Sunday, July 05, 2009

Sunday Blather

In which we talk newspaper

It is considered a faux pas in the blogging world to link to articles in "the newspaper." However, two stories in today's Chronicle caught me eye and are worth a mention.

The first is by the inimitable Carl Nolte, who writes the "Native Son" column each Sunday. In it, he talks about how native San Franciscans identify one another by place and social status by the high school they went to.
"Two old San Francisco types meet by chance at a party, maybe in Marin, or the mysterious East Bay. They don't know many people at the party, but somebody across the room looks vaguely familiar. So they start a conversation and it goes like this:

"Hi, howareya? Don't I know you from someplace? Whereya from?" The other person is a little wary; everybody seems to be from somewhere else these days. "From?" the other person says, "I'm from here. From the City."

"Oh yeah?" the first person says. "Where didja go to school?" Though the other person sounds like a San Franciscan - talks fast, runs words together, refers to San Francisco as the City - the question about school is the key. It doesn't make any difference if the person has a Ph.D. from Harvard, or used to be the president of Stanford. What we want to know is where you went to high school.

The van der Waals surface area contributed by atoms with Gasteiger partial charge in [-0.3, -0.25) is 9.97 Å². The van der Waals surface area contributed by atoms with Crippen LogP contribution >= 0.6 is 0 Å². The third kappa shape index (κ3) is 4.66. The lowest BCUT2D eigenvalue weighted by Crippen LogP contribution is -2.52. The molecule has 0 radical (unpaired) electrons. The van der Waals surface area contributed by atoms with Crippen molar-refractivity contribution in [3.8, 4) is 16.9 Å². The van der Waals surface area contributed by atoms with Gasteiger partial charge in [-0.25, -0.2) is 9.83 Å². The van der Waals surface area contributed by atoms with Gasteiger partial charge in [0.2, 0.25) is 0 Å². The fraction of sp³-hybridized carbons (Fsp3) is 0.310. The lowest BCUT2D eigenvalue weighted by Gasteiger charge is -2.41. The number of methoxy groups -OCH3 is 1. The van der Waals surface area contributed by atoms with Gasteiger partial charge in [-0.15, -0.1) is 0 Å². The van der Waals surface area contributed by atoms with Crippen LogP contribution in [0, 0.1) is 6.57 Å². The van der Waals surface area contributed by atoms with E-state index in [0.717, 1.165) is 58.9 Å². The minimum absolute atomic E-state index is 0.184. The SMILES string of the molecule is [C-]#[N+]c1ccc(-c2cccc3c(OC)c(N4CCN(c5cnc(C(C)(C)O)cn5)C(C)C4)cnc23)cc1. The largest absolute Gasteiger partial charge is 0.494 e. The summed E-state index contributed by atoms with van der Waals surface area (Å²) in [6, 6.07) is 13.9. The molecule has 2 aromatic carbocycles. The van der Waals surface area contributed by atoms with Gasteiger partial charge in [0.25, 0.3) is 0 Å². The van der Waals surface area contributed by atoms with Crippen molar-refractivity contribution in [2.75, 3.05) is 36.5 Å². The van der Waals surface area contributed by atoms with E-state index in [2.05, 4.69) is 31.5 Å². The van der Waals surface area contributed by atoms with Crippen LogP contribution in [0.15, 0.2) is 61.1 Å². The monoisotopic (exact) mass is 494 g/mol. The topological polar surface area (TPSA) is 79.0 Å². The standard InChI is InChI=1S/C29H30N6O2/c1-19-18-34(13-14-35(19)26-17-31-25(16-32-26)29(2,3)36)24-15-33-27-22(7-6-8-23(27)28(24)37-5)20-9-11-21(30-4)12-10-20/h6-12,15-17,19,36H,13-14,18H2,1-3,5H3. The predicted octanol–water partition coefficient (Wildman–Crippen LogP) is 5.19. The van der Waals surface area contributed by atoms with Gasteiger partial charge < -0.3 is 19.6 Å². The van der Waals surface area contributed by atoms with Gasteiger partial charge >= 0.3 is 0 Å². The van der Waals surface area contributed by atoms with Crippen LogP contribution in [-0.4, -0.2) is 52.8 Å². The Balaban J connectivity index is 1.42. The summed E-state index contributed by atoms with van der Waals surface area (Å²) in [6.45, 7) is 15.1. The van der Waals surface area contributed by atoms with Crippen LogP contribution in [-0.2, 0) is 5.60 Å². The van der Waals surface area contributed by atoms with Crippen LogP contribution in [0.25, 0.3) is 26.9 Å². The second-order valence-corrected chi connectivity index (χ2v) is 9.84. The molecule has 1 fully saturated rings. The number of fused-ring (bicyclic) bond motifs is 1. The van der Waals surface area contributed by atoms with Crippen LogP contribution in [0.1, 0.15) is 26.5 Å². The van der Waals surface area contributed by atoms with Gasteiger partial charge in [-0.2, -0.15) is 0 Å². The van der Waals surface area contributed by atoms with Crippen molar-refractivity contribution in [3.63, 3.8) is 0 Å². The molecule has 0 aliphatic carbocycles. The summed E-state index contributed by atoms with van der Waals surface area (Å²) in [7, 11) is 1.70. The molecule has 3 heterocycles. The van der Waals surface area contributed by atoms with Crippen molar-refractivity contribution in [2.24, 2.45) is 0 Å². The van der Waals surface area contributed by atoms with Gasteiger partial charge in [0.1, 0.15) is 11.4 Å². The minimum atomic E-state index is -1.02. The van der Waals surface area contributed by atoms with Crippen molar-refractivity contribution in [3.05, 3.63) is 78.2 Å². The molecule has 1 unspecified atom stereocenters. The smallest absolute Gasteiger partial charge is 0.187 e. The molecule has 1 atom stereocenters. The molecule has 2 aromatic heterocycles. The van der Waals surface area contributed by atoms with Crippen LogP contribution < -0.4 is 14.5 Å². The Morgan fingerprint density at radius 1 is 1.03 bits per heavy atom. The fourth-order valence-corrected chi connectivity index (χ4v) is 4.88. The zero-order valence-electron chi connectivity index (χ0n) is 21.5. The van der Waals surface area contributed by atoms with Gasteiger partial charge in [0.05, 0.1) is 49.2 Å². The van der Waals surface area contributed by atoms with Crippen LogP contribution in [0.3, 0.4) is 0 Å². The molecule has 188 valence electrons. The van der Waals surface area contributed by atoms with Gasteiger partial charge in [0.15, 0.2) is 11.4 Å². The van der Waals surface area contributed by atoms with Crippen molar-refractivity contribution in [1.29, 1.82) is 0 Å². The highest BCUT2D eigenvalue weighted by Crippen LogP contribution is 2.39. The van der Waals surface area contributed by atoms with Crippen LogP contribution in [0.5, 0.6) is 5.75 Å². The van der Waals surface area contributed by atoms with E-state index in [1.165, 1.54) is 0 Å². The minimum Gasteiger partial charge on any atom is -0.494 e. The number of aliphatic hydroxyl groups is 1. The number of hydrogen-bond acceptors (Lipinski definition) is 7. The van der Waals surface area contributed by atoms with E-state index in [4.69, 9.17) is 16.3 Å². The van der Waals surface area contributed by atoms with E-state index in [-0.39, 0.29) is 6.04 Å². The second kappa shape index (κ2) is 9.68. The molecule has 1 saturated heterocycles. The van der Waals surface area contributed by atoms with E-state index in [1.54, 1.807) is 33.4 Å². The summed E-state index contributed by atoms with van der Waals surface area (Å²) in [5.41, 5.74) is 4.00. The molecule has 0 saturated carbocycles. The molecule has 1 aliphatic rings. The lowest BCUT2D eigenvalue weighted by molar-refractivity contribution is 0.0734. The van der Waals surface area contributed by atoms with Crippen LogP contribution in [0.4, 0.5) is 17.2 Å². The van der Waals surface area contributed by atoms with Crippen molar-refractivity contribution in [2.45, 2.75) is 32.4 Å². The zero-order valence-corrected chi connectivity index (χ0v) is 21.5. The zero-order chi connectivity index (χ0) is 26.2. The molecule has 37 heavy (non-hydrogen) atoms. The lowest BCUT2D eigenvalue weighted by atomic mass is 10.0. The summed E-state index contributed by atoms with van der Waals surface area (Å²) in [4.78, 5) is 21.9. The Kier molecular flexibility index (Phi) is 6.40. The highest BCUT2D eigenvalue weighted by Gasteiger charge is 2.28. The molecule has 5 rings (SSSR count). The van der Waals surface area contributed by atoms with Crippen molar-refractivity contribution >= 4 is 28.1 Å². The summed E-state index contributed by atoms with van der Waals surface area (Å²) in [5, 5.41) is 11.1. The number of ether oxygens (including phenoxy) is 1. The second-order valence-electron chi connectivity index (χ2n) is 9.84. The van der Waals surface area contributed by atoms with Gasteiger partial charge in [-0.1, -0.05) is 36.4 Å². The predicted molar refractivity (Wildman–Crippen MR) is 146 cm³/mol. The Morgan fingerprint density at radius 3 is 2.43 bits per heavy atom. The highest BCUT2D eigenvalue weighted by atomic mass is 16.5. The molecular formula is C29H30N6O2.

This is the way San Franciscans of a certain age recognize other San Franciscans; the password, the secret handshake. It tells everything: class, status, maybe religion, who your family is and who your friends are."
Read the rest...

The second talks about the Chronicle's presses' last day. The last Chronicle rolled off the old, 50-year-old presses that were owned by the newspaper early this morning. Henceforth, an outside firm will handle the printing. The good news is that the new presses will allow for a more colorful and "crease-free" read, and may allow the company, which lost $50 million last year, to save enough cash to continue operations for a few more years. I hope it does, because I don't look forward to the day when I have to do without my local daily. The bad news is that a lot of long-time Chronicle press men are now out of work.

Brave new world? Feh!